Flicks With Nicki – EternalsNicki Salcedo. Photo by Fox Gradin.
I have Marvel fatigue. After two dozen movies, I’m tired. I need a little break. But Marvel is like a bad ex-boyfriend I can’t quit. Why? Because there’s the possibility that we might get an excellent movie, and excellent movies are hard to come by. Films like “Black Panther” and “Captain America: The Winter Soldier” are rare. These are A+ stories. Most of the Marvel Cinematic Universe (MCU) falls into the pretty good category. The truth is, a mediocre Marvel movie is still better than most of the competition. Even the bad ones like “Spider: Far From Home” and “Shang-Chi” aren’t really that bad.
“The Eternals” should be epic on every level. A tale of endless time. Heroes whose power comes from the beginning of the universe. An ensemble that doesn’t need to be assembled. They’ve always been together. How can this story fail? But it does. I wanted to like it. But I didn’t. I don’t say that lightly, because I’m usually able to say something nice about every movie that I see (“Cats”).
Director and co-writer Chloé Zhao will take a lot of flak for this production. She shouldn’t. The reason is simple. It is impossible to cram twenty storylines into one movie. It is even more difficult to make an action movie with arthouse sensibilities. It reminds me of Ang Lee’s attempt at “Hulk” in 2003. Making a movie bigger and more monumental doesn’t make it a better movie. “The Eternals” is visually appealing, and yet the story, the characters didn’t move me.
The Eternals are superheroes whose existence goes back to the dawn of the universe. They are the original Guardians of the Galaxy, except that they’re ordered not to interfere with humans. In Star Trek, this is the Prime Directive. Spoiler alert: the Eternals do interfere! They mingle with humans and don’t change out of their space tunics. They turn stone weapons into metal. This happens in the first scene. The Eternals might be old, but they aren’t wise.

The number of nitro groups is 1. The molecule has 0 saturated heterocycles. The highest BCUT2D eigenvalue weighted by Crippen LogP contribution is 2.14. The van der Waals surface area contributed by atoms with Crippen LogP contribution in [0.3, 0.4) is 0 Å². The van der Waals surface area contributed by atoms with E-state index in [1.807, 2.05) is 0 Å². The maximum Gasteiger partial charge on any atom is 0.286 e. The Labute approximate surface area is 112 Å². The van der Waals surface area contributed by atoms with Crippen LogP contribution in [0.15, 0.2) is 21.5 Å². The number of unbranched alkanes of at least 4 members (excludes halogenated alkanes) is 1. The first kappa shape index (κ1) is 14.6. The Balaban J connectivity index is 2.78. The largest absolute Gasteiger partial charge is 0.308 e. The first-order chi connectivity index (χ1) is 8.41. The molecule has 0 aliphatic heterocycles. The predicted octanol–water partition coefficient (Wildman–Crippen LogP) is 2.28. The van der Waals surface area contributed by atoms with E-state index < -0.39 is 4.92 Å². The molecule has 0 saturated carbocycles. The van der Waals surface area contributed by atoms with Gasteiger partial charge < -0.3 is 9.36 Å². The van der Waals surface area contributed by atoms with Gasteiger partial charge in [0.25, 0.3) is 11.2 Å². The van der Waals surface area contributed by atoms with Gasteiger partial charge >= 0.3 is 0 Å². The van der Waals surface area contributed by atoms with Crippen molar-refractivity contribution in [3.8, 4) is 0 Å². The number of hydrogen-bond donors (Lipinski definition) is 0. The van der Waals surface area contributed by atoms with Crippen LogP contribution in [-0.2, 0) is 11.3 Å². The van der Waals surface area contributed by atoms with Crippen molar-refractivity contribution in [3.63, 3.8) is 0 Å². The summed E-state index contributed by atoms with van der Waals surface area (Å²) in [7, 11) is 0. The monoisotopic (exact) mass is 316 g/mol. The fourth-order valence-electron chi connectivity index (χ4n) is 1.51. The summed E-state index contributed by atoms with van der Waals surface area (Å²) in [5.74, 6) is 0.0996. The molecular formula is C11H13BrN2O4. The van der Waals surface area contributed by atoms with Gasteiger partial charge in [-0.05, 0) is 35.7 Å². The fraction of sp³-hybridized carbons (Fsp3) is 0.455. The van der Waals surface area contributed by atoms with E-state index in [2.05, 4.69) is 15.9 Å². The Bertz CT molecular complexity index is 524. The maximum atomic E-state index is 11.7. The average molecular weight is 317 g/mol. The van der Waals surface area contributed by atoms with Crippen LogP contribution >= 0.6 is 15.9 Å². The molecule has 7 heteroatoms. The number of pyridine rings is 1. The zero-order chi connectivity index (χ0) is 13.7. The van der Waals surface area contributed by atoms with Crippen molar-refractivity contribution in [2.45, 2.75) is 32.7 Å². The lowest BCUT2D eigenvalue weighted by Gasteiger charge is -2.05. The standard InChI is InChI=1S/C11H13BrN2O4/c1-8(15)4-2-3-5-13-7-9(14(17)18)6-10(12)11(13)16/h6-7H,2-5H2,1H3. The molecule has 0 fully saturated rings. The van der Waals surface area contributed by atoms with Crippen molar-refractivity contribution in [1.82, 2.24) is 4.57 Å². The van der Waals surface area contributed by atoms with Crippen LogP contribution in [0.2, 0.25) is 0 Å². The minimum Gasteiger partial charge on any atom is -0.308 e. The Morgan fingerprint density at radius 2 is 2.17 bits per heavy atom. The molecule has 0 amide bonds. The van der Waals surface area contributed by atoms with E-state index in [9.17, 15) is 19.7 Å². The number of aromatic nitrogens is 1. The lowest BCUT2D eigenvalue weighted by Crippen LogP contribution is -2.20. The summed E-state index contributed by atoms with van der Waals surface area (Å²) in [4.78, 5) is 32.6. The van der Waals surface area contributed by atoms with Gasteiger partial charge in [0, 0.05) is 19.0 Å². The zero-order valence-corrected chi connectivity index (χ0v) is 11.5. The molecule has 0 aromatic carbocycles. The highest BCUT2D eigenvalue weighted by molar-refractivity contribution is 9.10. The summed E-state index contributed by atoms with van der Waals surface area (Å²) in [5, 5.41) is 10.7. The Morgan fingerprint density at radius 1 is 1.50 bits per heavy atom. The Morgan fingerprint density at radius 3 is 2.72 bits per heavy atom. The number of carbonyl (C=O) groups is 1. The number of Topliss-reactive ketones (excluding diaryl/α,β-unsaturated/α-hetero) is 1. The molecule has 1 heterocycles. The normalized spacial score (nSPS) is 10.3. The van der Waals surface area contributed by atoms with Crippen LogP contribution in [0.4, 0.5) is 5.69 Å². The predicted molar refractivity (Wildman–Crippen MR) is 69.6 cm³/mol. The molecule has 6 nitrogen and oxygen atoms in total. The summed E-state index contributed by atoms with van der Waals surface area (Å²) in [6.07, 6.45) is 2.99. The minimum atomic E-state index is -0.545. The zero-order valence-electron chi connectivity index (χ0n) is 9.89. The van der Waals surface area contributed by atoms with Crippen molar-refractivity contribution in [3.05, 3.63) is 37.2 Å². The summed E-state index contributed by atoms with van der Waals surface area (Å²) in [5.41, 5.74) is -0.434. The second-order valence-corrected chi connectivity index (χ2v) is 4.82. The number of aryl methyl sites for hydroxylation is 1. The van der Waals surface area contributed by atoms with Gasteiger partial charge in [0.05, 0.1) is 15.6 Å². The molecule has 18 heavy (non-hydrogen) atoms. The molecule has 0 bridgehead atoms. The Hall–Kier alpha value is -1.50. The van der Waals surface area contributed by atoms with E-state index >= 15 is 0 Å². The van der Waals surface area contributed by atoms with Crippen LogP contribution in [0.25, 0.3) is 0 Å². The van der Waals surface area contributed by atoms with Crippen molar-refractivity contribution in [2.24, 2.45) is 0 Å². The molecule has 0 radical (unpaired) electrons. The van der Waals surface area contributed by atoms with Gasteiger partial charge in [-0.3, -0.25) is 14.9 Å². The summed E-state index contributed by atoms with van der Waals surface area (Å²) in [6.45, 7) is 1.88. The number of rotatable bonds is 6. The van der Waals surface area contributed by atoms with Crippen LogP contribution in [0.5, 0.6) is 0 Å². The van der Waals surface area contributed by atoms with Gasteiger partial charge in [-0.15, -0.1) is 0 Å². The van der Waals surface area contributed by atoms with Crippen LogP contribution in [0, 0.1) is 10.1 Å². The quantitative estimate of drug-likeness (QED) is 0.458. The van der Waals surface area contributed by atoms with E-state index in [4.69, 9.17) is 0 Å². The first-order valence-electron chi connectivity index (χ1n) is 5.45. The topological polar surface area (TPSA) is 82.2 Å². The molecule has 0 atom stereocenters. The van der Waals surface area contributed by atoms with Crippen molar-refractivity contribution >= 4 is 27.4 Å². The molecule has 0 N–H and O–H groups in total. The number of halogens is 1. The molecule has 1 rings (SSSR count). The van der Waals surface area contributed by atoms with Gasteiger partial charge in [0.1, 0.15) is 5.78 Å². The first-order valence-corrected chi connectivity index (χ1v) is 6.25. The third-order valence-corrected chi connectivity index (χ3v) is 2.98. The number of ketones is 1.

Their mission is to protect the Earth from Deviants, the only beings in the universe the Eternals are allowed to fight. Deviants look like every evil alien you’ve ever seen, and they are bent on destruction. It takes all the Eternals to win a fight against a small group of Deviants. Later, when the question of Thanos comes up, I am not convinced that the Eternals could’ve helped.
The leader is Ajak (Salma Hayek). Her job is wearing Loki’s helmet.
Sersi (Gemma Chan) sees something off in the distance for the entire movie. Her power is changing matter into other matter. Wood to metal. Rock to dust. Sand into a river. She’s like the WonderTwin who could make water turn into ice.
Her boyfriend is Ikaris (Richard Madden). He is not that into her, but he is into flying and using his eye lasers. He’s the only one who can fly. This is a serious flaw in the superhero team. They are each given one power. Sersi and Ikaris get to have superhero sex. Superhero sex looks like our human sex, but the kind you have when you are also secretly thinking of your to-do list.
Sprite (Lia McHugh) creates illusions and doesn’t age. They have all the power in the universe, but one of them is stuck at age 12 like Kirsten Dunst in “Interview with a Vampire.”
Thena (Angelina Jolie) is my favorite character. She dropped the A so we don’t confuse her with Zeus’s daughter. She struggles with Mahd Wy’ry, (“mad weary”) a disorder that sends you into a homicidal rage. This resonated with me deeply. Thena once must have been stuck in the carpool line at Talley Street Elementary school. Whenever a parent gets out of their car during morning drop off, I become a little Mahd Wy’ry myself.
Thena’s un-boyfriend is Gilgamesh (Ma Dong-seok). He deserves some superhero sex, but got stuck in the friend zone for 7,000 years. He has a good one-two punch.
Phastos (Brian Tyree Henry) is not fast, but an inventor or mechanic of sorts.
Makkari (Lauren Ridloff) runs fast like The Flash, and her best skill is “saving a child from a falling statue.”